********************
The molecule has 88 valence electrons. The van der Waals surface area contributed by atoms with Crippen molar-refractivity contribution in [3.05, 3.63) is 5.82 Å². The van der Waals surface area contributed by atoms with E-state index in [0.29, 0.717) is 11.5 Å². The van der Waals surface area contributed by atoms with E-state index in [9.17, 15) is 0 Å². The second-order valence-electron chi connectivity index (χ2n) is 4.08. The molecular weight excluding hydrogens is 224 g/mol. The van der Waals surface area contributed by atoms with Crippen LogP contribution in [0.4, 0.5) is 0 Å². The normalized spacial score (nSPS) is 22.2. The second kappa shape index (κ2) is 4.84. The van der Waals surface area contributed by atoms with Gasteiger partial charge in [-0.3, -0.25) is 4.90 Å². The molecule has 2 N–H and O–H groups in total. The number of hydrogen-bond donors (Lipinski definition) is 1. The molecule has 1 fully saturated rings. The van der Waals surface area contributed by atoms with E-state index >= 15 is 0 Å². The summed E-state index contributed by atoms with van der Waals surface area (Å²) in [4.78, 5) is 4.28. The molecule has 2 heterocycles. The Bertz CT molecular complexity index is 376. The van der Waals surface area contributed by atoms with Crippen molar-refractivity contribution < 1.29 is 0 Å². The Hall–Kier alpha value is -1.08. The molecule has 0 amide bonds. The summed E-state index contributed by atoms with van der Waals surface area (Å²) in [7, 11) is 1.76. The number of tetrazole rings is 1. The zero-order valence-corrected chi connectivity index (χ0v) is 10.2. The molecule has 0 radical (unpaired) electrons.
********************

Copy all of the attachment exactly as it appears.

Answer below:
The molecule has 88 valence electrons. The van der Waals surface area contributed by atoms with Crippen molar-refractivity contribution in [3.05, 3.63) is 5.82 Å². The van der Waals surface area contributed by atoms with E-state index in [0.29, 0.717) is 11.5 Å². The van der Waals surface area contributed by atoms with E-state index in [9.17, 15) is 0 Å². The second-order valence-electron chi connectivity index (χ2n) is 4.08. The molecular weight excluding hydrogens is 224 g/mol. The van der Waals surface area contributed by atoms with Crippen LogP contribution in [0.4, 0.5) is 0 Å². The normalized spacial score (nSPS) is 22.2. The second kappa shape index (κ2) is 4.84. The van der Waals surface area contributed by atoms with Gasteiger partial charge in [-0.3, -0.25) is 4.90 Å². The molecule has 2 N–H and O–H groups in total. The number of hydrogen-bond donors (Lipinski definition) is 1. The molecule has 1 fully saturated rings. The van der Waals surface area contributed by atoms with E-state index >= 15 is 0 Å². The summed E-state index contributed by atoms with van der Waals surface area (Å²) in [4.78, 5) is 4.28. The molecule has 2 heterocycles. The Bertz CT molecular complexity index is 376. The van der Waals surface area contributed by atoms with Crippen molar-refractivity contribution < 1.29 is 0 Å². The Hall–Kier alpha value is -1.08. The molecule has 0 amide bonds. The summed E-state index contributed by atoms with van der Waals surface area (Å²) in [7, 11) is 1.76. The number of tetrazole rings is 1. The zero-order valence-corrected chi connectivity index (χ0v) is 10.2. The molecule has 0 radical (unpaired) electrons.